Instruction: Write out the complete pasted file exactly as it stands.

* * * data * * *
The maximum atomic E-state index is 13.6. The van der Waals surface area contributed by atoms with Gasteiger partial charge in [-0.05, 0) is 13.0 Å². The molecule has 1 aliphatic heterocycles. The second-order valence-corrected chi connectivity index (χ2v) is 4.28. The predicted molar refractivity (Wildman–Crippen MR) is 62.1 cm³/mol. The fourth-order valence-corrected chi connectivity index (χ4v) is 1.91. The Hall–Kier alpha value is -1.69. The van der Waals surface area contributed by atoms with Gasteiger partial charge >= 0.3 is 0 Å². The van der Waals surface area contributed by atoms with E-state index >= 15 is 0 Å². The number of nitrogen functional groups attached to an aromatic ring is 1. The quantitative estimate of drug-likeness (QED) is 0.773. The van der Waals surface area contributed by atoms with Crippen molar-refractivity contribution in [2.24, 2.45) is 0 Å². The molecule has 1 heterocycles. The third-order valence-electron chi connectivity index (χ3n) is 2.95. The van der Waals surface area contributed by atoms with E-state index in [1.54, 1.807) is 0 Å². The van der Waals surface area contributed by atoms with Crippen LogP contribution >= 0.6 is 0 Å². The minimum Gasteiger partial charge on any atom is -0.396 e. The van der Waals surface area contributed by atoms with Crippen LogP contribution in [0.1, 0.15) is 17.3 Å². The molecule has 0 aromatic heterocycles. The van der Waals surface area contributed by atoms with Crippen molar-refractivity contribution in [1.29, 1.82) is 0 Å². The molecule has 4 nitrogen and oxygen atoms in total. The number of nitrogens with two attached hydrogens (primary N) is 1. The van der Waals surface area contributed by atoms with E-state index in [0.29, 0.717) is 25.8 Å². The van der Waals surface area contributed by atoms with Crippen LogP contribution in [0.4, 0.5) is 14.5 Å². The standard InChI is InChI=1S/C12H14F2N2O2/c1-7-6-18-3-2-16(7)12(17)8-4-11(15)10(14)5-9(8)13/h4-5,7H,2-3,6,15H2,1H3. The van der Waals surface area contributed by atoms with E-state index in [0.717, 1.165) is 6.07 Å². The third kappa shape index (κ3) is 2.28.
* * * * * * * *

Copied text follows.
The maximum atomic E-state index is 13.6. The van der Waals surface area contributed by atoms with Gasteiger partial charge in [-0.05, 0) is 13.0 Å². The molecule has 1 aliphatic heterocycles. The second-order valence-corrected chi connectivity index (χ2v) is 4.28. The predicted molar refractivity (Wildman–Crippen MR) is 62.1 cm³/mol. The fourth-order valence-corrected chi connectivity index (χ4v) is 1.91. The Hall–Kier alpha value is -1.69. The van der Waals surface area contributed by atoms with Gasteiger partial charge >= 0.3 is 0 Å². The van der Waals surface area contributed by atoms with E-state index >= 15 is 0 Å². The number of nitrogen functional groups attached to an aromatic ring is 1. The quantitative estimate of drug-likeness (QED) is 0.773. The van der Waals surface area contributed by atoms with Crippen molar-refractivity contribution in [2.24, 2.45) is 0 Å². The molecule has 1 heterocycles. The third-order valence-electron chi connectivity index (χ3n) is 2.95. The van der Waals surface area contributed by atoms with E-state index in [1.54, 1.807) is 0 Å². The van der Waals surface area contributed by atoms with Crippen LogP contribution >= 0.6 is 0 Å². The minimum Gasteiger partial charge on any atom is -0.396 e. The van der Waals surface area contributed by atoms with Crippen LogP contribution in [0.1, 0.15) is 17.3 Å². The molecule has 0 aromatic heterocycles. The van der Waals surface area contributed by atoms with Crippen molar-refractivity contribution in [1.29, 1.82) is 0 Å². The molecule has 4 nitrogen and oxygen atoms in total. The number of nitrogens with two attached hydrogens (primary N) is 1. The van der Waals surface area contributed by atoms with E-state index in [0.29, 0.717) is 25.8 Å². The van der Waals surface area contributed by atoms with Crippen LogP contribution in [0.4, 0.5) is 14.5 Å². The standard InChI is InChI=1S/C12H14F2N2O2/c1-7-6-18-3-2-16(7)12(17)8-4-11(15)10(14)5-9(8)13/h4-5,7H,2-3,6,15H2,1H3. The van der Waals surface area contributed by atoms with E-state index in [0.717, 1.165) is 6.07 Å². The third kappa shape index (κ3) is 2.28.